One day after being accused of posting racist, antigay, and anti-poor-people messages on Facebook, the Democratic Party-backed candidate for Philadelphia's Seventh City Council District seat said his page was hacked.
"Anything that you find from my Facebook that has to do with any type of derogatory comments, has never been from me," Emanuel "Manny" Morales said Tuesday.
Morales said the messages, which date from 2010 to 2014, were not posted by him. He had no explanation for how they came to be there other than to say that people get hacked.
He took down the page Monday, but before doing so he addressed the allegations in a post.
"I have been told that people are spreading outrageous and desperate lies. . . . Those that really know me know that I have family members and friends that I love and care for that are of a different skin color than me. I have family members and friends that I care for that have loved ones of the same sex," he wrote.
The party chairman, U.S. Rep. Robert Brady, said he was prepared to bring in an expert to help sort everything out.
"We have a process to go through to find out everything that happened; we're not through the process yet," Brady said. "From what I understand, he has denied everything. I'm going to have a forensic expert, Facebook expert, look at it. I'm not rushing to judge. We'll see what happens."
Mayor Nutter, in a posting on his Facebook page, expressed a more forceful message.
"If these materials were, in fact, not posted by Mr. Morales or connected to him in any way, he needs to refute them and explain how they became connected to his candidacy to the citizens of this city," Nutter wrote.
"As a citizen, I am offended by his comments. As an African American, I am deeply insulted. And as Mayor and an active Ward Leader in the Democratic City Committee, I am repulsed by the kind of views that Mr. Morales apparently expresses on his personal social media accounts," Nutter said. "Clearly, these are the rantings of someone who never anticipated running for public office and never anticipated that he would have to represent a diverse constituency in the Seventh District. . . .
"Since it appears that the posts were made by Mr. Morales on his personal social media account, I am hopeful that he will do the decent thing and withdraw as a candidate in this race . . ..," Nutter wrote. "His views are in complete conflict with Democratic Party values. They represent the thoughts of a racist and a bigot."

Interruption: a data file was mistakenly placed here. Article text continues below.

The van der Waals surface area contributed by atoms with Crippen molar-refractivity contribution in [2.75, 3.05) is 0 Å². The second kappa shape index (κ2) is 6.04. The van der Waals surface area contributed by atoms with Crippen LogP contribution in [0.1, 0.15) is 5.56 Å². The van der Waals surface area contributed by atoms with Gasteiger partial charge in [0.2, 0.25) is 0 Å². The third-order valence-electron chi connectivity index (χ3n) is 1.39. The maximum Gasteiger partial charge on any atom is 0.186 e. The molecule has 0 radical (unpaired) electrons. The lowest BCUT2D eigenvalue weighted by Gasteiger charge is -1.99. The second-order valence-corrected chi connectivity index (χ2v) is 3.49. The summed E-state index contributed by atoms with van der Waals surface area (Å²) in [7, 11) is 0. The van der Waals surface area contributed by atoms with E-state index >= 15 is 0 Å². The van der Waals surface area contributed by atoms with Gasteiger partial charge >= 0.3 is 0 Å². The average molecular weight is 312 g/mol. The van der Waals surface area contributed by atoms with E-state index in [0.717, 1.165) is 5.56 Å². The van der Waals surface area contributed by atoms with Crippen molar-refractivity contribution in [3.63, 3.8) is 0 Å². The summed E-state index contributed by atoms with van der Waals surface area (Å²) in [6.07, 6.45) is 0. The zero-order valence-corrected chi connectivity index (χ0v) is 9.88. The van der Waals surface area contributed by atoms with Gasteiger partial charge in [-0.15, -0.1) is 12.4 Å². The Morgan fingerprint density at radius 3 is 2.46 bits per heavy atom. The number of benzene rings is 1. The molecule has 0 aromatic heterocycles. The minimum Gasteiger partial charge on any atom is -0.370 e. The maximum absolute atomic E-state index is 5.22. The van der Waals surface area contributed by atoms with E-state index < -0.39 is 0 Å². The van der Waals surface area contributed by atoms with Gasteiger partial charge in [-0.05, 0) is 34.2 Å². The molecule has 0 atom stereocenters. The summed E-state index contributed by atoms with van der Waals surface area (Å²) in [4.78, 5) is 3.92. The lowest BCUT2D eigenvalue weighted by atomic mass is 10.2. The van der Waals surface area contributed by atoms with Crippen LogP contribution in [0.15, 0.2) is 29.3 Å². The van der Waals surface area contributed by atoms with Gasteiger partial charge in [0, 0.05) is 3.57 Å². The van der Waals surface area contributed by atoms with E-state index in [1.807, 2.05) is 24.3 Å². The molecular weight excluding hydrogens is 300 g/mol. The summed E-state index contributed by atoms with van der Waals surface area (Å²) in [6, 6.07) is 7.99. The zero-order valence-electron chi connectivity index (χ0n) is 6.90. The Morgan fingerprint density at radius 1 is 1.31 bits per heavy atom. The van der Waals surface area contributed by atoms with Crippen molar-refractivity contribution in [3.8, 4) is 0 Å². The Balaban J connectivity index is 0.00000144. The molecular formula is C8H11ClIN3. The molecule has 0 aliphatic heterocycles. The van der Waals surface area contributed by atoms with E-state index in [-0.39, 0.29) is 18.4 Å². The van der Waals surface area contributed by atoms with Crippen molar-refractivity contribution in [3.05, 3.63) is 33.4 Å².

Word of Morales' alleged Facebook postings emerged Monday when Councilwoman Maria Quiñones Sánchez screen-grabbed 60-plus objectionable posts and published them on a website she controls, www.meetmannymorales.com.
Sánchez, 46, on Tuesday said it "defies logic" for Morales to claim he never made the postings. She said he needed to "own up to the bigoted and hateful language" and again called on the Democratic Party to rescind its endorsement.
"Baseless character attacks against me won't change the truth about what he said and the radical views Manny Morales has supported," Sánchez said. "I welcome further scrutiny because it will only serve to further confirm his outrageous statements."
The posts include derogatory statements about blacks, gays, and poor people, and dozens of ultraconservative political viewpoints that do not align with the values of the party, Sánchez said.
Morales, a committeeman and former state labor investigator who is originally from Brooklyn, N.Y., was endorsed by the Democratic ward leaders in the Seventh Council District last month.
Although having the backing of ward leaders is a boon, Sánchez has twice won the office without their support.
Top party leaders remained quiet on whether they would challenge the ward leaders' endorsement.
Morales said he took down the Facebook page because he realized it had been hacked. Now, he said, he's considering his legal options.
"I'm not leaving the race and we will win on May 19," Morales said. "I've actually been getting a lot of support - she's [Sánchez] being a good campaign manager."
Mayoral candidate State Sen. Anthony Hardy Williams, a political ally of Sánchez, called on all the mayoral candidates to speak out against Morales' candidacy.
"It is shameful that Mr. Morales appears to have presented such a deceptive picture of his views and values," Williams said in a statement. "I hope that the party will take this new information under advisement and reconsider their endorsement."
Another mayoral candidate, former Judge Nelson A. Diaz, who endorsed Morales, said: "The alleged comments and countercharges from each candidate are clearly inappropriate and extremely troubling, if corroborated."